It was formed in place of an extinguished supernovae and again lit itSix years ago, the researchers observed the exploding star – a supernova in the spiral galaxy NGC 4790. The supernova, named SN 2012au shone in the constellation Virgo, and then gradually diminished. But recently a group of scientists from Purdue University noticed that a gaseous residues of the explosion broke out again, and it happened without any outside interference. This writes the Chronicle.info with reference on Focus
Sometimes the remains of the gas collide with the gas, rich in hydrogen, and it glows with new strength. But, according to astronomers, in this case there was something more interesting: “fragments” star became a pulsar, a supernova lit like a light bulb.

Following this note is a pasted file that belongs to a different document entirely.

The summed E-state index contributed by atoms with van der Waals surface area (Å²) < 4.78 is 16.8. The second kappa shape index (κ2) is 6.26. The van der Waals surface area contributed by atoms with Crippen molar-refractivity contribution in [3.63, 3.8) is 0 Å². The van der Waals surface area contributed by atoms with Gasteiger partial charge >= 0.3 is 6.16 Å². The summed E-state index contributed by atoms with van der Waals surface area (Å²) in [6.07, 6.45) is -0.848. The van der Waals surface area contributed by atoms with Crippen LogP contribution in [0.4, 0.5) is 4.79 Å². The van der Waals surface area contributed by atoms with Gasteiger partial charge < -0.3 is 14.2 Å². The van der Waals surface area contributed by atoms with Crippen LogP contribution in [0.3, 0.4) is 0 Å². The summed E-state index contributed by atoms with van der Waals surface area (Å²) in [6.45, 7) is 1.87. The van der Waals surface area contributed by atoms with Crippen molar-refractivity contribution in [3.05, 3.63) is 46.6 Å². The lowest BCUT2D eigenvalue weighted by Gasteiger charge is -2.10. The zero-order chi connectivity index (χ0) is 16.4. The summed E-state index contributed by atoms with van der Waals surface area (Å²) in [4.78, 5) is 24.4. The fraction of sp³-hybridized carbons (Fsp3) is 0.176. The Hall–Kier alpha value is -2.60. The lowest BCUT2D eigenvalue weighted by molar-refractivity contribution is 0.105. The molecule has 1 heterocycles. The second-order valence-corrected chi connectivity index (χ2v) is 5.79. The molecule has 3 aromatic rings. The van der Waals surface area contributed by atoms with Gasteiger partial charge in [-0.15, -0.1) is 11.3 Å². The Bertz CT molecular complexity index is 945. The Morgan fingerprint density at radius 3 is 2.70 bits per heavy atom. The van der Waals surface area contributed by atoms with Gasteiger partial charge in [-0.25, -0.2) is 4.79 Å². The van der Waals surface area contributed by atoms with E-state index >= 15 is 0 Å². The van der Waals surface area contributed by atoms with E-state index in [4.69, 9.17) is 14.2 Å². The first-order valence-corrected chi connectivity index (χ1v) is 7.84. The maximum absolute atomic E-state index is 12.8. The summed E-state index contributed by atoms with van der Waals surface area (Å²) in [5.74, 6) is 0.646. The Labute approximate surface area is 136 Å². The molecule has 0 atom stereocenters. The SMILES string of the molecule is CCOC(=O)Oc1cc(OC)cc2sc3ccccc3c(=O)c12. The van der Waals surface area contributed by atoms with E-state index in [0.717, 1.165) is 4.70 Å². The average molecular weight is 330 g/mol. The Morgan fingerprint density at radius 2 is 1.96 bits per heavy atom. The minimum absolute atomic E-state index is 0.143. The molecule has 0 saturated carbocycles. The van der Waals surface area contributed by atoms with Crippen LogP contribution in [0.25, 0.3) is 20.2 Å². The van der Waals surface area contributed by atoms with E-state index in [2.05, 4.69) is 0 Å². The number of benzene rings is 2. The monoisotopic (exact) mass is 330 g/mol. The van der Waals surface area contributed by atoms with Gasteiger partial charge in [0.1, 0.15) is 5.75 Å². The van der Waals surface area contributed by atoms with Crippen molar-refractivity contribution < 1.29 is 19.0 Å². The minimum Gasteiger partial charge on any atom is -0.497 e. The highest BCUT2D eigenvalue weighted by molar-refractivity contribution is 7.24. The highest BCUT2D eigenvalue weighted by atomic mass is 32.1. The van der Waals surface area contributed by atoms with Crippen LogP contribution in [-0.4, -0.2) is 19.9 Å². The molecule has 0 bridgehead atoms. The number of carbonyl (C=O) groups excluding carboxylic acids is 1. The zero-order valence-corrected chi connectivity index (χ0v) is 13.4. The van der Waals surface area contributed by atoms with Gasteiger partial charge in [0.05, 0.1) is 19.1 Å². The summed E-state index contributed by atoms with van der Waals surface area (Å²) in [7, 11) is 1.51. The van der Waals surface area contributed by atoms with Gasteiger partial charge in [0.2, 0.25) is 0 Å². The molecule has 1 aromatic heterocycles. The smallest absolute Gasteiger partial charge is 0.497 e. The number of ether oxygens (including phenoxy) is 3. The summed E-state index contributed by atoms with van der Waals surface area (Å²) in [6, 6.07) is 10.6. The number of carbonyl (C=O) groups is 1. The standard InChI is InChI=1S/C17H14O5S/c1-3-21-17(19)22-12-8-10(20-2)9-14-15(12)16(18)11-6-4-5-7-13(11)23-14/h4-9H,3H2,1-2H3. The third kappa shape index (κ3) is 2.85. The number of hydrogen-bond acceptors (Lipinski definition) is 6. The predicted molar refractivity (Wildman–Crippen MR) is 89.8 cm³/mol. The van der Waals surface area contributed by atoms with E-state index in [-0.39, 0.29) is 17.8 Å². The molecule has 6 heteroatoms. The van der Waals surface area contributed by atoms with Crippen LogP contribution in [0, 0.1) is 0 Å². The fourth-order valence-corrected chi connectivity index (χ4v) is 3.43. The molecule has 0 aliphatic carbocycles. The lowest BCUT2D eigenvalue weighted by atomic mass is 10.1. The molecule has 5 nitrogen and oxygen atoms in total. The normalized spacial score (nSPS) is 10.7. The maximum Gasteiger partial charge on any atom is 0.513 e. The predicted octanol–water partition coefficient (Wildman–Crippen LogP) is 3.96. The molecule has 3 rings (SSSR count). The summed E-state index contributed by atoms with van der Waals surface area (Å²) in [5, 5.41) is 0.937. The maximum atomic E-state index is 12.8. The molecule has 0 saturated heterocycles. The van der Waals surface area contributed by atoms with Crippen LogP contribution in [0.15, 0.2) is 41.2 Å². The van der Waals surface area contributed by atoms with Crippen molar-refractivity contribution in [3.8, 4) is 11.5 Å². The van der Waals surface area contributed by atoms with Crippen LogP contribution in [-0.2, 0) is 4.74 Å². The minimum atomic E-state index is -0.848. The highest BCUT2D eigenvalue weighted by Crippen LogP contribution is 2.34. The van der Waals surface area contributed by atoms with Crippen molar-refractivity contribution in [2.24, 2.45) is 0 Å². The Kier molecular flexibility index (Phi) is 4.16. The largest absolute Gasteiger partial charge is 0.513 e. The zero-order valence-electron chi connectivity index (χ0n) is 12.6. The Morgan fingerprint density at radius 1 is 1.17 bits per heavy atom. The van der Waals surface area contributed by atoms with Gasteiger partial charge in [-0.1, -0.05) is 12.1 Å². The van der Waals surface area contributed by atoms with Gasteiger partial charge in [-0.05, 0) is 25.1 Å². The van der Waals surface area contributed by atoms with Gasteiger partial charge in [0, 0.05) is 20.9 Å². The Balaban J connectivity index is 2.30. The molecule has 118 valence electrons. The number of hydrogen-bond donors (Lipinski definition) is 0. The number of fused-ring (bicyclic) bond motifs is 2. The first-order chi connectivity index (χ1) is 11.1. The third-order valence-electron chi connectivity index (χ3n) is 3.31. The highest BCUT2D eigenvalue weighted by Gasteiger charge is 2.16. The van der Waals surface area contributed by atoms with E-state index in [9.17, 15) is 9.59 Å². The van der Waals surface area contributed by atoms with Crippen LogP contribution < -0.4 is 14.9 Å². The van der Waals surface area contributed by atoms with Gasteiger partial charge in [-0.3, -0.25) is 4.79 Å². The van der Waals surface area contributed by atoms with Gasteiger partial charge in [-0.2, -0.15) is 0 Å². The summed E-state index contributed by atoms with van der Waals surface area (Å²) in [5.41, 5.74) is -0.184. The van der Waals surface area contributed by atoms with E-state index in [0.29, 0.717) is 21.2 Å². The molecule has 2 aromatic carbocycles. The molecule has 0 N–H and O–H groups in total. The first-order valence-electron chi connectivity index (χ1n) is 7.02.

This happens when large stars explode and the particles have become neutrons. If the resulting neutron star has a magnetic field and rotates fast enough, it can become a pulsar.
“We know that supernova explosions result in this type of rotating neutron stars, but we never witnessed this unique event,” say the researchers.
They emphasize that such super-bright supernovae are considered to be potential sources of gravitational waves and black holes.
Recall, astronomers decided to look for the traces of an ancient collapsed stars, from which once formed our Solar system in meteorites.